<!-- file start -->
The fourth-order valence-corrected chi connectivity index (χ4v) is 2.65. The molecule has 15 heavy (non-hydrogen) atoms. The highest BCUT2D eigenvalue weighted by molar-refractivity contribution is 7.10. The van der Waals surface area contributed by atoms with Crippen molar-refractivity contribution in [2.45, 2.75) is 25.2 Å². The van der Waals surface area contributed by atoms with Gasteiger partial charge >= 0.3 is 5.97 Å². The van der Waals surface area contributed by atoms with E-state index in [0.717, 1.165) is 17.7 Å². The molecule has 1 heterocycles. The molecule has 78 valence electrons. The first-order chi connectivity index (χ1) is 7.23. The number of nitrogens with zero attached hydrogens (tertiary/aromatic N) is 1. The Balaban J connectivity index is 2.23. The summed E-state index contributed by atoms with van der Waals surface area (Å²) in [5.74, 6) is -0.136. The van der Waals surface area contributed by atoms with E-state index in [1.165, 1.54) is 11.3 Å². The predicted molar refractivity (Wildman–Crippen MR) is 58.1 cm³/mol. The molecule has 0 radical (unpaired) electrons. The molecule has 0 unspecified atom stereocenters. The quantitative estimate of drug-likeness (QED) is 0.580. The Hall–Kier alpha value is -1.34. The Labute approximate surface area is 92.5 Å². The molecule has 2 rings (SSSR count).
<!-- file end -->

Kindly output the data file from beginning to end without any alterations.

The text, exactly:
The fourth-order valence-corrected chi connectivity index (χ4v) is 2.65. The molecule has 15 heavy (non-hydrogen) atoms. The highest BCUT2D eigenvalue weighted by molar-refractivity contribution is 7.10. The van der Waals surface area contributed by atoms with Crippen molar-refractivity contribution in [2.45, 2.75) is 25.2 Å². The van der Waals surface area contributed by atoms with Gasteiger partial charge >= 0.3 is 5.97 Å². The van der Waals surface area contributed by atoms with E-state index in [0.717, 1.165) is 17.7 Å². The molecule has 1 heterocycles. The molecule has 78 valence electrons. The first-order chi connectivity index (χ1) is 7.23. The number of nitrogens with zero attached hydrogens (tertiary/aromatic N) is 1. The Balaban J connectivity index is 2.23. The summed E-state index contributed by atoms with van der Waals surface area (Å²) in [5.74, 6) is -0.136. The van der Waals surface area contributed by atoms with E-state index in [1.165, 1.54) is 11.3 Å². The predicted molar refractivity (Wildman–Crippen MR) is 58.1 cm³/mol. The molecule has 0 radical (unpaired) electrons. The molecule has 0 unspecified atom stereocenters. The quantitative estimate of drug-likeness (QED) is 0.580. The Hall–Kier alpha value is -1.34. The Labute approximate surface area is 92.5 Å². The molecule has 2 rings (SSSR count).